Exxon Mobil (XOM) raised its dividend approximately 21% to $0.57 per quarter on April 25, 2012 (see press release). The annualized dividend of $2.28 per share represents a yield of 2.65% based on the closing stock price of $86.07 on April 26, 2012. One day later the Company reported first quarter diluted EPS of $2.00 per share (see press release). This equates to a pay-out ratio of 28.5%. This is a generous computation of the pay-out ratio because the Q1 dividend paid was $0.47 rather than the new $0.57 dividend. Meanwhile, the Company spent $5 billion during the first quarter to reduce outstanding shares through repurchases and the Company plans to spend another $5 billion during the second quarter. (See earnings call transcript.)
I am a dividend investor who seeks a balance between dividend income and capital gains. It is my opinion that Exxon's recent dividend increase is not enough. The dividend is not adequate enough to fulfill my expectations as a dividend investor. I view Exxon as a mature company with limited growth prospects, so they should be paying a more substantial dividend. If I wanted the sort of dividend paid by Exxon, then I might as well invest in Apple Computer (AAPL) and at least have more upside.
Exxon's diluted EPS was $8.42 for 2011 and analysts estimate $8.43 for 2012 (per yahoo finance). The Company's 2011 dividend of $1.85 represented a pay-out ratio of 22% and the 2012 dividend (Q1 dividend of $0.47 plus three quarters of $0.57) will result in a pay-out ratio of approximately 26% for 2012 (provided there are no further dividend increases). I believe the Company should be paying cash dividends representing 40-50% of earnings. The funds are available because the Company repurchased $22 billion of shares during 2011 while paying dividends of only $9 billion (Per 10-K filing).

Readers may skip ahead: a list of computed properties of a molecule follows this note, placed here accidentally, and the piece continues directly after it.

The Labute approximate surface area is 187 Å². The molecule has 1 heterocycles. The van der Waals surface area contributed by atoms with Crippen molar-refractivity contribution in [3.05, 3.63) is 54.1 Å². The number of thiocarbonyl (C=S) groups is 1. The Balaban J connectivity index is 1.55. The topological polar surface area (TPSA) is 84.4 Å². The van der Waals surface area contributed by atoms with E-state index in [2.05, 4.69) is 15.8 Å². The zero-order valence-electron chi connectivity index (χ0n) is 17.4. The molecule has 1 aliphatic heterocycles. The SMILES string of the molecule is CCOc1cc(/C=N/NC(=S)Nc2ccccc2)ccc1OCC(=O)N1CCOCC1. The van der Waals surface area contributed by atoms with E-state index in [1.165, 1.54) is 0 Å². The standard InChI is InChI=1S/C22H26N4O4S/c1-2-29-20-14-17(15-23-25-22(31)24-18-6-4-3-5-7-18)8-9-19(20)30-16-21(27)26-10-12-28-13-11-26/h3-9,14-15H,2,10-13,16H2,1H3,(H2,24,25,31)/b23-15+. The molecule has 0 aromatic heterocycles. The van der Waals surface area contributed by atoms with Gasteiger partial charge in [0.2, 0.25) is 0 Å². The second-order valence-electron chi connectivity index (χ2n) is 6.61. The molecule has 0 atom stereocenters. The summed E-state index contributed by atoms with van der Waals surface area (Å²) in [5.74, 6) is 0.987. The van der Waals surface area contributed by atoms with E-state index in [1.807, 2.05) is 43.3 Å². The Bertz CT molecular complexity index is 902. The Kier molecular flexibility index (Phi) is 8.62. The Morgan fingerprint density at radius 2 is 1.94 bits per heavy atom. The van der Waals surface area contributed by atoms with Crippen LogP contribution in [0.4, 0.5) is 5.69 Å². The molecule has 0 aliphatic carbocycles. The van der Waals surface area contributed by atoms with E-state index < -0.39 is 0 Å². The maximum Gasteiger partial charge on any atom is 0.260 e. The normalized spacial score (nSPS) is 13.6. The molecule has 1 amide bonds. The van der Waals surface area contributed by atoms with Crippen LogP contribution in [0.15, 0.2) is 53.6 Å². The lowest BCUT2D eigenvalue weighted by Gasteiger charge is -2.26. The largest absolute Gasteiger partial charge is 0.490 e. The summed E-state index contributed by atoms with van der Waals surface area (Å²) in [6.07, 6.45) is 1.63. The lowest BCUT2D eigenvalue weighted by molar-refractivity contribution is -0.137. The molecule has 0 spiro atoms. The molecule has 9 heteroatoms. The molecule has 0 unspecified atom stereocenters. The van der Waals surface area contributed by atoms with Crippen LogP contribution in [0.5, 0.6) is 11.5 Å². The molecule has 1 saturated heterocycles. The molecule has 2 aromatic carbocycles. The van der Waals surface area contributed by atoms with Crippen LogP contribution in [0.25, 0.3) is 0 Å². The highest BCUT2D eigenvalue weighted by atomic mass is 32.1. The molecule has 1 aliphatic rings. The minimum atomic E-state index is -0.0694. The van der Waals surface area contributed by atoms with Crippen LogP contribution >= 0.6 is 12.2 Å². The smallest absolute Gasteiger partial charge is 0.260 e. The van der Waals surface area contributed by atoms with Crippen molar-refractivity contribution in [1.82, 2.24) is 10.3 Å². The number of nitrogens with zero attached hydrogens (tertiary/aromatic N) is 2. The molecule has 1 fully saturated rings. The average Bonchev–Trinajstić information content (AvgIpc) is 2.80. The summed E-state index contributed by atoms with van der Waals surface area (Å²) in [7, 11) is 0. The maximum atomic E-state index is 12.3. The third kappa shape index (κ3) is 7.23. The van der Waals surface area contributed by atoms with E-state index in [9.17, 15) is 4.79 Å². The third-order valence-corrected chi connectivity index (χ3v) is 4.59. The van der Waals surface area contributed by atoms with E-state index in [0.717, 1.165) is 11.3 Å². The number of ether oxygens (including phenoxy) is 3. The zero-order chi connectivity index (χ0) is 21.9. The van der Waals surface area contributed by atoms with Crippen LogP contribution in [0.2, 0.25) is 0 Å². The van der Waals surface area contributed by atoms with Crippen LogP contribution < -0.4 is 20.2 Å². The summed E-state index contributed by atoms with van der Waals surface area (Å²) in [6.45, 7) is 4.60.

Exxon's puny dividend contrasts sharply with other major oil companies including Royal Dutch Shell (RDS.A)(RDS.B) and Total (TOT). Shell's diluted EPS on ordinary shares (NOTE - each US ADR represents two ordinary shares) was $4.97 for 2011 with a dividend of $1.68 on class A and class B shares. This equates to a pay-out ratio of 33.8%. Total had diluted EPS of 5.44 Euros with a dividend of 2.28 Euros in 2011 for a pay-out ratio of 41.9%. I did not convert these numbers to US dollars because the point was to establish the pay-out ratio. I also did not compute the dividend yield per share on Shells' ADR because the point was the pay-out ratio. Both European oil majors pay substantially more of their earnings to investors than Exxon Mobil. Both ADRs (American depository receipts) also have higher yields than Exxon, however, the factors effecting the dividend yield can be debated by investors. It is a fact that Total and Shell are more generous with shareholders in terms of cash dividends. Shell implemented a dividend program in September 2010 where shareholders can elect to receive additional shares instead of cash dividends, however, the default option is still cash.
If Exxon Mobil matched Shell's pay-out ratio of 33.8% based on 2011 earnings, then the annual dividend would be $2.84 per share (33.8% of $8.42 diluted EPS). The dividend yield would be 3.3% based on the April 26 closing share price. A pay-out ratio of 50% would result in a dividend yield of 4.9% based on the same share price. These yields would qualify Exxon as a dividend stock for my portfolio. The current 2.65% yield isn't enough for me. Furthermore, I am disappointed that management continues to spend so much on share repurchases. Exxon can tout its many years of dividend increases, but I believe the pay-out ratio is inadequate for my dividend portfolio and the yield is below my current minimum yield requirement of 3.0%. For all these reasons, Exxon is not part of my dividend portfolio.